Let's begin with Anosognosia. A common example of anosognosia in psychology classes is a patient who has, say, lost the ability to move their left hand. When asked to raise their right hand, they'll say, "Yeah, no problem, here you go." But then when asked to raise their left hand, they'll say, "Oh, yeah, sure, no problem," but not move it. And when asked why they didn't move their left hand, instead of reporting that they can't, they'll confabulate some excuse. For instance, "Oh, I didn't feel like it." 

Anton-Babinski Syndrome is even more dramatic. Patients with this syndrome are cortically blind. They cannot see anything. But they deny being blind. If you ask them a question, for instance, "How many fingers am I holding up?" they will make a guess, but if they're wrong, they'll explain their inaccuracy with an excuse. For instance, "oh, well, I don't have my glasses." People who exhibit anosognosia tend to be the victims of stroke, and there's some disconnect between what they're really experiencing and their conscious awareness of it. They don't know that they can't see because the part of their brain that monitors visual input isn't telling the brain anything. It's not even telling the brain that there is no visual input which means that the parts of their brain responsible for answering questions or creating speech has to completely create a confabulated response. 

Despite the fact that we've been able to study patients with anosognosia, we still have no idea how to solve our original problem. In fact, all we've managed to come up with are more impossible questions about identity, questions that are so befuddling, the best you can do with them is to answer them yourself according to what you believe. 

Here's another one. It's called the Swampman. Imagine that I'm walking around in a swamp and then all of a sudden, I get struck by a bolt if lightening and my entire body is burned to a crisp, dissolved into smithereens. But the very same moment, a second bolt of lightening strikes nearby, and it causes a bunch of atoms and molecules to all arrange themselves into the exact same configuration that my body used to have. Is that me? Would that be me? 

Here's an even better one. Imagine that a surgeon came in, and he started removing cells from me and from you, replacing them exactly one at a time, replacing my cells into your body and your cells into my body. At what point would I officially have become you? No one on Earth has the definitive answers to these questions.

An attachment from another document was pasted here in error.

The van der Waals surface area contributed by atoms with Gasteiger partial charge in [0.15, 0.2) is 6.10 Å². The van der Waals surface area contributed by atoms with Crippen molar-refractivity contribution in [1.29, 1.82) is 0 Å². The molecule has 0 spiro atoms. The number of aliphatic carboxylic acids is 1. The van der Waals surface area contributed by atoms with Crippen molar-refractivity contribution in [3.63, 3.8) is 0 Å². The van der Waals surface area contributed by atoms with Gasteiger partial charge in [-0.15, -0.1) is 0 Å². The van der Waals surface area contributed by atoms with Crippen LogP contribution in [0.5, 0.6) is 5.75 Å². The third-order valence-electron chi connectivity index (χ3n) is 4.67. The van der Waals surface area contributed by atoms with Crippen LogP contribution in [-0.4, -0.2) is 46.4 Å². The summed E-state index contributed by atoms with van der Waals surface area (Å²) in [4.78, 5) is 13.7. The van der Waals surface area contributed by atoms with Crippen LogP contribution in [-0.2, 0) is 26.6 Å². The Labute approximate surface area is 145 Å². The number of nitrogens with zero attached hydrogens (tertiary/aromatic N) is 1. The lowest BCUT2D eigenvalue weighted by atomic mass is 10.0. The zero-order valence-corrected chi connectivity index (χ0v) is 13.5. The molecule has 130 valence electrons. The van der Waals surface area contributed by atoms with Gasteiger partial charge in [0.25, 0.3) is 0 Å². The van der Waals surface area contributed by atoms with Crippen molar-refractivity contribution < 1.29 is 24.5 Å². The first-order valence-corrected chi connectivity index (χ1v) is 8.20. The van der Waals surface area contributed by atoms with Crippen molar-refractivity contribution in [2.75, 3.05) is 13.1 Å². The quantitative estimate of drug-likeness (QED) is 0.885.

A condition known as “Neglect” can leave patients with a baffling syndrome as if half their world has completely disappeared. The patient ignores one side of space. For instance, they dress one side of their body, write on the right hand side of the page and miss things on the left-hand side. 

A neuroscientist and psychologist Peter Halligan spent many years to try and understand one of his patients suffering from this syndrome after a stroke. When asked to draw a cat, the patient would only draw half of it. You can draw a half cat and show it to her and she would instantly know the difference between a half cat and a full cat but what she draws is different to what she actually sees inside her brain. Our eyes are slaves to our attention system and what’s wrong with “Neglect” is that the attention system has been damaged. 

So, if our brain somehow operates without us being not aware of it, do we still have consciousness? We might never know these answers but to be aware of these questions might simply be enough. 

Chapter 3: Manifestation of Love

From birth to four months, babies can only focus on things about 8-10 inches away from their face which, not surpisingly, is about the distance to their mother's face while breast feeding. So, faces, especially those looking right at us, tend to be the very first things in our lives we can focus on and see clearly. This might explain why we are so good at detecting faces. Humans are off the charts when it comes to this, in fact, we tend to see faces even when there aren't any. It's called "Pareidolia." Because humans are so cooperative, it makes sense for us to be good at recognizing faces. And, more importantly, detecting when someone is looking directly at us and clearly expressing when we are looking at someone else.